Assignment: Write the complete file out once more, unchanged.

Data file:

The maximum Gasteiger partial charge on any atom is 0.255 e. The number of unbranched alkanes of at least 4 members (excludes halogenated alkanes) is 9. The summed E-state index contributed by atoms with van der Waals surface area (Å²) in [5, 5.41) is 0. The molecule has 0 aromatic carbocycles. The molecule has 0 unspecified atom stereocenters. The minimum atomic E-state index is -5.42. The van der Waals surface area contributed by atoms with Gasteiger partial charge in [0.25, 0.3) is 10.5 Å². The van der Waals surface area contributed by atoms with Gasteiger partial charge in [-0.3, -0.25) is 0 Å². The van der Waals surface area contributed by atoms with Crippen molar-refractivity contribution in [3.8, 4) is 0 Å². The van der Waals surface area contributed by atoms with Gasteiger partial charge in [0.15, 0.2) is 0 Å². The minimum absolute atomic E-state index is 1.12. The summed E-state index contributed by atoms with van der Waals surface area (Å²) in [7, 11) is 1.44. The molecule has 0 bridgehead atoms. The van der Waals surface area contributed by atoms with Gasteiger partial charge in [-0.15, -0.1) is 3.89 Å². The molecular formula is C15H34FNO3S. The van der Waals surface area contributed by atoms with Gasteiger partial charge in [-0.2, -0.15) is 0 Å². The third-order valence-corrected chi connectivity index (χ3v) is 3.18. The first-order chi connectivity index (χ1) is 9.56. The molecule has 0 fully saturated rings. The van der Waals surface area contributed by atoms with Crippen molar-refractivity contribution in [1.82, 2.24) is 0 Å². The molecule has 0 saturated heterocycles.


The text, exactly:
The maximum Gasteiger partial charge on any atom is 0.255 e. The number of unbranched alkanes of at least 4 members (excludes halogenated alkanes) is 9. The summed E-state index contributed by atoms with van der Waals surface area (Å²) in [5, 5.41) is 0. The molecule has 0 aromatic carbocycles. The molecule has 0 unspecified atom stereocenters. The minimum atomic E-state index is -5.42. The van der Waals surface area contributed by atoms with Gasteiger partial charge in [0.25, 0.3) is 10.5 Å². The van der Waals surface area contributed by atoms with Gasteiger partial charge in [-0.3, -0.25) is 0 Å². The van der Waals surface area contributed by atoms with Crippen molar-refractivity contribution in [3.8, 4) is 0 Å². The van der Waals surface area contributed by atoms with Gasteiger partial charge in [0.15, 0.2) is 0 Å². The minimum absolute atomic E-state index is 1.12. The summed E-state index contributed by atoms with van der Waals surface area (Å²) in [7, 11) is 1.44. The molecule has 0 bridgehead atoms. The van der Waals surface area contributed by atoms with Gasteiger partial charge in [-0.15, -0.1) is 3.89 Å². The molecular formula is C15H34FNO3S. The van der Waals surface area contributed by atoms with Gasteiger partial charge in [-0.2, -0.15) is 0 Å². The third-order valence-corrected chi connectivity index (χ3v) is 3.18. The first-order chi connectivity index (χ1) is 9.56. The molecule has 0 fully saturated rings. The van der Waals surface area contributed by atoms with Crippen molar-refractivity contribution in [1.82, 2.24) is 0 Å². The molecule has 0 saturated heterocycles.